Thursday, October 17, 2013

The Development of Creative Play

We are well into our fifth month together in the infant room, and many exciting developmental
changes have taken place since Cohort 7 first started at Tumbleweed.  LT is crawling! CS & LC are saying words and standing freely on occasion! AJ is scooting all over the place and getting close to crawling & getting herself into a sitting position!  And ACW, who just joined us in the past month, is pulling himself up on everything!  Infancy is such an exciting time - every month (week, even!) brings a new area of focus for each individual child, and it is truly amazing to watch the concentration and determination with which the babies engage in all of this hard work.

I've been thinking lately about how the developmental trajectory I've observed all summer ties in nicely with a quote I really like from Ruth Anne Hammond's Respecting Babies:

"A constantly changing play environment promotes dabbling rather than deep engagement - the goal of RIE is to promote the creativity needed to make the present objects interesting rather than the consumerism of needing new objects all the time." (p. 51)

The babies' physical development has profoundly impacted their creative development (& vice versa, most likely!) over the last several months.  I've intentionally maintained a fairly constant play environment in the infant room - most toys have been available since June when I started, with only a few exceptions.  If/when I introduce new materials, I generally make a point to remove something that seems less inherently interesting to the kids, so as not to overwhelm the space with too many play options.  I've watched as our materials have elicited completely different patterns of play over the course of the summer.  In June, I had three infants ranging from four months - ten months.  Now I have five ranging from eight months - fourteen months.  Here are some observations documenting the shift in playing habits with some of our most well-loved materials (these are presented somewhat chronologically, though of course with our age range, most/all of these types of play are still occurring!):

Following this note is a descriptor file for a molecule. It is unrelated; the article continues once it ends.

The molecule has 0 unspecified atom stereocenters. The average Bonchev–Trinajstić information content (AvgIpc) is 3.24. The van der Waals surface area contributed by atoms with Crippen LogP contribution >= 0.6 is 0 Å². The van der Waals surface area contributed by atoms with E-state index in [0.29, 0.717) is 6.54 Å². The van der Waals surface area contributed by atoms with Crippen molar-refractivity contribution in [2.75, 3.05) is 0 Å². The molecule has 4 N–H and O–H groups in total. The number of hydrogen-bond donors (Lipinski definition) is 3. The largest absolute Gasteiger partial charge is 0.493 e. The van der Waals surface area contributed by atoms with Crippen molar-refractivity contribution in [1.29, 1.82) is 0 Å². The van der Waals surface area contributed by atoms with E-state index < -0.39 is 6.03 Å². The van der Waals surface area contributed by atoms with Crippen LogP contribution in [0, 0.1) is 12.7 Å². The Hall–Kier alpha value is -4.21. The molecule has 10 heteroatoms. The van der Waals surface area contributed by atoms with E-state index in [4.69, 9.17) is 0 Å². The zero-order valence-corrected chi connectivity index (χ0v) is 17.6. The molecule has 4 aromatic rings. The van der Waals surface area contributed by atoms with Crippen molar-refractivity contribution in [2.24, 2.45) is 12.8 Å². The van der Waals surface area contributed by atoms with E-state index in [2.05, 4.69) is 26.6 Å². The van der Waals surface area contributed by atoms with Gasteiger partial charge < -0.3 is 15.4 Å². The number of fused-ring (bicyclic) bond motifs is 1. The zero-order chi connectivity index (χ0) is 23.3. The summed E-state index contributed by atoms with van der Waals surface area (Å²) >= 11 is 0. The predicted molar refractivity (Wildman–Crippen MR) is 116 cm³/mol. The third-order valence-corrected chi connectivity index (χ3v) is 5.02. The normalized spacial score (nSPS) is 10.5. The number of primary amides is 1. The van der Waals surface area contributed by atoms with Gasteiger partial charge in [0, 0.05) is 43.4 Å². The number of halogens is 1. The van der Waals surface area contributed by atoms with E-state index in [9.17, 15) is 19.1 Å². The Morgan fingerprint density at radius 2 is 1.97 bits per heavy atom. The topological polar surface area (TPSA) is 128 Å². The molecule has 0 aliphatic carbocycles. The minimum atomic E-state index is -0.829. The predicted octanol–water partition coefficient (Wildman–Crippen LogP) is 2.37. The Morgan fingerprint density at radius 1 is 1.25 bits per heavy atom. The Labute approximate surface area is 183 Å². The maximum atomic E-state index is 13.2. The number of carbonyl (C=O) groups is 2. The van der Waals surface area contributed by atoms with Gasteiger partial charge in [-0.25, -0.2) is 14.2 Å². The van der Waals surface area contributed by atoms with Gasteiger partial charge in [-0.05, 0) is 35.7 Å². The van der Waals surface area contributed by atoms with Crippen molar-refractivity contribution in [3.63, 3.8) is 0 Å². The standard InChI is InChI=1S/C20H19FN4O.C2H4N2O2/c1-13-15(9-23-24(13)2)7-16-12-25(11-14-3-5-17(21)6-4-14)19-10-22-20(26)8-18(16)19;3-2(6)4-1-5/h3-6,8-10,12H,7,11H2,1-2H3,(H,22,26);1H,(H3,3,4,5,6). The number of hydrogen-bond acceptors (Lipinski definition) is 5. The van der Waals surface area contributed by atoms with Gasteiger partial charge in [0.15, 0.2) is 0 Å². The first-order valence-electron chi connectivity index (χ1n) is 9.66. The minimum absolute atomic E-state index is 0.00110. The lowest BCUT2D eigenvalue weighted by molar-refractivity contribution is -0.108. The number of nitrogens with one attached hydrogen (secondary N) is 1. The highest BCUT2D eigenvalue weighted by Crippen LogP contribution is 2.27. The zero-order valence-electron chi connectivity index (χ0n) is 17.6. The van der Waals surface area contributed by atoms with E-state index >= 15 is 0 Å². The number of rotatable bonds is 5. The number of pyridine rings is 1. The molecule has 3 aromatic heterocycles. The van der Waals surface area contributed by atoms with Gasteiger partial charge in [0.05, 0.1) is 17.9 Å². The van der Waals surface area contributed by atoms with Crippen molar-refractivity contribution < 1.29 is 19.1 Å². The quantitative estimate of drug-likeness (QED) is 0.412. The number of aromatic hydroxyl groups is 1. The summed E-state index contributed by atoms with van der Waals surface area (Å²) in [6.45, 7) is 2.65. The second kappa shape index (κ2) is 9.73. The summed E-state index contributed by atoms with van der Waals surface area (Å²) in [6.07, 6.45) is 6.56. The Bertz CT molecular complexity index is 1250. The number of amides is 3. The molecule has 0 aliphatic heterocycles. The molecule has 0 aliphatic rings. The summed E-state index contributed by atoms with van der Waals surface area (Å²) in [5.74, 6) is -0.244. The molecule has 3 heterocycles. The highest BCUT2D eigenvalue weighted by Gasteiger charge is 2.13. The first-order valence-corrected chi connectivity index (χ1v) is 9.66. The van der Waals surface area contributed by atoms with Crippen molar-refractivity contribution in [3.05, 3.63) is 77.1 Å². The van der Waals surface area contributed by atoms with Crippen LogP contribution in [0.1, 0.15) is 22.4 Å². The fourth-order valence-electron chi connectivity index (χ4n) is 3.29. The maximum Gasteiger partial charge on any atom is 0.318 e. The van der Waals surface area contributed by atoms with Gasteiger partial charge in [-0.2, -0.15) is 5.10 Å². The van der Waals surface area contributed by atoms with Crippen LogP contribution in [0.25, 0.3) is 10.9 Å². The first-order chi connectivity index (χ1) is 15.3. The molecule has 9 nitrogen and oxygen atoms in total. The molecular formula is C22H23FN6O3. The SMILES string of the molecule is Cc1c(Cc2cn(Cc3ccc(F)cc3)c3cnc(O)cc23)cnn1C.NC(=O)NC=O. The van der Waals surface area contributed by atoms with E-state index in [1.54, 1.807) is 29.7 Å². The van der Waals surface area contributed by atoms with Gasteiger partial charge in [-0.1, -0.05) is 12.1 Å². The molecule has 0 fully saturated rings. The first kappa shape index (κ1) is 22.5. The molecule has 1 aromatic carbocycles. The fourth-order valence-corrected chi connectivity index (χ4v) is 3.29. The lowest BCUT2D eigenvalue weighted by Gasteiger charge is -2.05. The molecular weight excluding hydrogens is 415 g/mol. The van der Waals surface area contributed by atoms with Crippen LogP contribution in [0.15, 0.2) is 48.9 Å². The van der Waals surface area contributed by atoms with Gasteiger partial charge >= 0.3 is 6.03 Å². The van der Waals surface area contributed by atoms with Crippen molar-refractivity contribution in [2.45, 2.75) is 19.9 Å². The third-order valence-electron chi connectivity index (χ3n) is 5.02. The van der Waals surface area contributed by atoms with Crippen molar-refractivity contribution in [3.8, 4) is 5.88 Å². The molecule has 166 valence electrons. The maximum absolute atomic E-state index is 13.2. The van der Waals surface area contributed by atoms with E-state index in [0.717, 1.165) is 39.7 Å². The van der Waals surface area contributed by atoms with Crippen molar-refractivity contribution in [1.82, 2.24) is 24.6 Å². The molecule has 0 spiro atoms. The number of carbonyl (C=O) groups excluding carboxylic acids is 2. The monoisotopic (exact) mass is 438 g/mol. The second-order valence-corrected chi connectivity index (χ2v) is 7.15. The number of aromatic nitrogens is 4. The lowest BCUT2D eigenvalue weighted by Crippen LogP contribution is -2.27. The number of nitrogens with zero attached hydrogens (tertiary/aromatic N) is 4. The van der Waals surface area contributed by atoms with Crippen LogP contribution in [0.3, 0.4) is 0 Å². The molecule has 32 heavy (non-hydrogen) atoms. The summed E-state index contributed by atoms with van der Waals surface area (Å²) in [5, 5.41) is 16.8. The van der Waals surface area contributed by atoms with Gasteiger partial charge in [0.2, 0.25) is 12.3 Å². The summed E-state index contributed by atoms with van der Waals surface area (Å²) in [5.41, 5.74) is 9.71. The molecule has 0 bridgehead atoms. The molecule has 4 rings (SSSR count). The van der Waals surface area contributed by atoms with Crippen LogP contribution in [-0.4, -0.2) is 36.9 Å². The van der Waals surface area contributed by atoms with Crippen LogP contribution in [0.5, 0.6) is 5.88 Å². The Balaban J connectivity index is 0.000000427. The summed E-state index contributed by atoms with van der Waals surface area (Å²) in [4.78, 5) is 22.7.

Metal Strainer (outdoors, often to be found on the porch):

-Held high above head, rolled on ground, look closely through the holes
-Used primarily for drumming
-Used to explore nesting/containing - what fits inside, and what doesn't?  How do you remove other large metal bowls that fit quite snugly inside?
-Used as a base for magnet play
-Something to pull up on & then drum on from a standing position (full circle!)

Rocks (indoors, contained in a fairly shallow wooden bowl):

-Often tasted & looked at closely, before moving onto something else
-Sliding across the floor (learning that they don't slide on the rugs)
-Lifting (some are heavier than others! this correlates with size! whoa!)
-Spinning - this particular habit has been inspired by CS, who loves anything that spins (particularly wheels on bikes/trucks).  He experiments with spinning rocks like they are tops.  Again, this works better w/ some rocks than it does with others (small, irregularly shaped rocks are good spinners), which offers a great opportunity to explore the properties of rocks and what makes them similar/dissimilar from each other.

Small Metal Bowls (indoors, held in a very shallow basket):

-Tasted, looked at closely
-Banged on the ground
-Slid on the ground
-2 bowls banged against each other
-Spun like a top (again, CS-inspired)
-Loaded into wooden trucks, driven around the room

These observations encompass just a few of the babies' favorite materials, but hopefully they capture the beauty of what I've observed these last five months.  Because of the stability of their play environment (as well as their physical development, which has enabled them to try many new things), the babies have been able to play in increasingly complex and demanding ways with the same materials we started with.  I find this really powerful when I reflect on how some of these materials were likely brand new for the kids when they first started in the infant room - now they exhibit such familiarity and understanding of their various properties.  I don't know if this would have been possible had there been a rapid turnover of materials; for each set of observations, you'll notice that the very first ways of engaging with materials was by carefully examining them: tasting, touching, and looking at them very closely.  During this stage, the infants were building a sense of familiarity with the materials, which set the foundation for their increasingly creative play as the summer progressed.

The best thing is that this process is never-ending!  New materials will make their way into our room, and the kids will start all over again: tasting, touching, examining, and then moving forward with new ideas for play and exploration.  At the same time, old materials will take on increasingly complex functions.  It is truly amazing to observe this progression, and a joy to reflect on it - creative play is so worthy of our celebration and respect!

No comments:

Post a Comment